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Hydropower

Hydropower provides 6-8% of the United States electricity, and the U.S. Department of Energy sees plenty of room for potential growth. But it isn't a matter of just generating more power. To be successful in the future, new and existing hydropower systems need to be more efficient, more cost effective, and weave environmental sustainability into every facet, from turbine design to operations.

More than 40 researchers within PNNL's hydrology, ecology, coastal sciences, materials, and power systems groups work to improve the efficiency and environmental performance of the nation's largest source of renewable energy.

  • Researchers Set Out to Fill Scientific Gaps of Understanding Regarding Reservoir Emissions

    Researchers Set Out to Fill Scientific Gaps of Understanding Regarding Reservoir Emissions

    Methane emissions from hydropower reservoirs in temperate climates are a poorly understood source of greenhouse gas. Researchers from PNNL studied the methane emissions of two hydropower reservoirs in Washington State to better understand this phenomenon.

  • Sturgeon

    Sturgeon, Lamprey, and Eel: Special Tags for Special Fish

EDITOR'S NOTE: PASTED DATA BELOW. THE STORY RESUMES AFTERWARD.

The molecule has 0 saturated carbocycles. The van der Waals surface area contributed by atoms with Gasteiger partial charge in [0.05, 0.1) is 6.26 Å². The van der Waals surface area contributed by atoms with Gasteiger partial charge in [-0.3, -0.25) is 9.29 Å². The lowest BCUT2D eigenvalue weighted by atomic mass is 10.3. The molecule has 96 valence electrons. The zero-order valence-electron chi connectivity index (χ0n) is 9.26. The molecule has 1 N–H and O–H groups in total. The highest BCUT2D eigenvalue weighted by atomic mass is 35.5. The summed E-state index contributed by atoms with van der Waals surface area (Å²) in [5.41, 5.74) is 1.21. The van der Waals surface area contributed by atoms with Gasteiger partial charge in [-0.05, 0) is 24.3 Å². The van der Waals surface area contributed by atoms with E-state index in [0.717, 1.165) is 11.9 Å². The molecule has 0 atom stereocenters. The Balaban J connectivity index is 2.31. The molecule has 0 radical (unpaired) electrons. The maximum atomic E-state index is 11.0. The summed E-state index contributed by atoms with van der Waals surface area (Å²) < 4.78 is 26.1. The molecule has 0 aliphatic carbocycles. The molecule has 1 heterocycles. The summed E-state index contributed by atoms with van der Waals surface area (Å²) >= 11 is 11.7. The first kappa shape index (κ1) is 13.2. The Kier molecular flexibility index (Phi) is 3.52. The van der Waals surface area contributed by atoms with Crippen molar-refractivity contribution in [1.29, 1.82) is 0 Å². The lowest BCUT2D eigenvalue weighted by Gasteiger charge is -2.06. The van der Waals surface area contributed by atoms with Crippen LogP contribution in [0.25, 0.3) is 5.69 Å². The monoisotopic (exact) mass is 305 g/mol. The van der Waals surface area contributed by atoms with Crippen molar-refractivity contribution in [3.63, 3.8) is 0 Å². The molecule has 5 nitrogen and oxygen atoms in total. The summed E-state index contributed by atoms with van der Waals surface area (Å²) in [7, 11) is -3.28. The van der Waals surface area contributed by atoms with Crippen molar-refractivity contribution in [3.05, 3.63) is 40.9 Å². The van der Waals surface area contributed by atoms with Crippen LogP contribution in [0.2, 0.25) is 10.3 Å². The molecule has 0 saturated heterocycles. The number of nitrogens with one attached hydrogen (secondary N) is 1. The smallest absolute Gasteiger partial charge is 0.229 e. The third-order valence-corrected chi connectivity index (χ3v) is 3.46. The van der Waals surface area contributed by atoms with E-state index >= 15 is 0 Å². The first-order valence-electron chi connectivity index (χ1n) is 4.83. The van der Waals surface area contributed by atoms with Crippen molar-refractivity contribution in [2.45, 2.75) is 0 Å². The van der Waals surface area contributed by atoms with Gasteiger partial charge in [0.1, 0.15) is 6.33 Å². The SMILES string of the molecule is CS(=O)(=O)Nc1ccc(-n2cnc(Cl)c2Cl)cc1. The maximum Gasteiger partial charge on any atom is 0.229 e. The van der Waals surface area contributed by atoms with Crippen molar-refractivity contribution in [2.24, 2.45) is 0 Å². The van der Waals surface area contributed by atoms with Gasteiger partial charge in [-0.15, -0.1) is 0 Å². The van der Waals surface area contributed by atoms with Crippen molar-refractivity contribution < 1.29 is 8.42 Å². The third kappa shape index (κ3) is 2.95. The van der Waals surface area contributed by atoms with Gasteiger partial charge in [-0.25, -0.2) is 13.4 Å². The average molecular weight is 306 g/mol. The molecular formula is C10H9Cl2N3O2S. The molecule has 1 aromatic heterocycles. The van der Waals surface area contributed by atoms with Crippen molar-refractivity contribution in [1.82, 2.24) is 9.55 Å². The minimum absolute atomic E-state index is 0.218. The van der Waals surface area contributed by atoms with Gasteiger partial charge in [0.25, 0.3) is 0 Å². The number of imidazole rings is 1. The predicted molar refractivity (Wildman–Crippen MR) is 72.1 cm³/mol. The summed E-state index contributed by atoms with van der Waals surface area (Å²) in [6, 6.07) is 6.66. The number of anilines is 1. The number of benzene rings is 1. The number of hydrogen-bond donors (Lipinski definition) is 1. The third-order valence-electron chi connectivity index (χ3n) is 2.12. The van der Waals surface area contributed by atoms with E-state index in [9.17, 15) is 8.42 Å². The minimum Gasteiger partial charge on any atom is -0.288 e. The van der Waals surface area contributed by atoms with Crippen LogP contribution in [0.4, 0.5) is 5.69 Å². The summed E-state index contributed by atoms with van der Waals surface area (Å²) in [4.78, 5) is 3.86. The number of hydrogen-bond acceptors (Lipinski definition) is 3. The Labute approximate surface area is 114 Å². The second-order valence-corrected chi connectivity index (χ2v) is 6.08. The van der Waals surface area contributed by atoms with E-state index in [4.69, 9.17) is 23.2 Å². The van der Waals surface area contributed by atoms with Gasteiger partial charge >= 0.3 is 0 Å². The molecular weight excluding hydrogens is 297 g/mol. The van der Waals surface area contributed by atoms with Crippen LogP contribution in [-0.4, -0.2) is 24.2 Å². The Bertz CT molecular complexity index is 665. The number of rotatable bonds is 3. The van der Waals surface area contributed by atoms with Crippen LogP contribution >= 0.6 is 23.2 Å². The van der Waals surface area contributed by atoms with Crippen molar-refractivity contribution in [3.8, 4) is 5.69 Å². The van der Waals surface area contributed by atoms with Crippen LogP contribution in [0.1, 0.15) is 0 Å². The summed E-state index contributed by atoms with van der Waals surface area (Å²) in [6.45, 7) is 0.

Small, long-lasting new fish tags developed by PNNL allows researchers to better study the lives of adult eels, lamprey, and sturgeon. By studying migration patterns of these species around hydropower dams, scientists can increase safe fish passage rates around waterway structures.

  • Self-Powered Fish Tags Make for Long-Lasting Research

    Self-Powered Fish Tags Make for Long-Lasting Research

    Two new fish tracking tag models using the Juvenile Salmon Acoustic Telemetry System (JSATS) are able to power themselves using the swimming motion of fish. The self-powered tags open up new possibilities for long-term fish tracking and behavior studies.

  • Self-Powered Fish Tags Make for Long-Lasting Research

    Dam Operators Keep their Cool with Cold Spray Repairs

    A PNNL partnership with the U.S. Army Research Lab and industry is developing more efficient and cost-effect way to repair damaged turbines in hydropower dams. The new method uses cold spray repair techniques that can be quickly implemented by dam operators.

  • Daniel Deng Recognized for Exceptional Engineering

    Zhiqun (Daniel) Deng Recognized for Exceptional Engineering

    Congratulations to scientist Zhiqun (Daniel) Deng, recipient of PNNL's Exceptional Engineering Achievement Award. Deng was recognized for his exceptional engineering contributions in aquatic acoustic technologies, establishing PNNL as the world's leading institution in understanding and mitigating environmental impacts of waterpower systems.

Water Power Research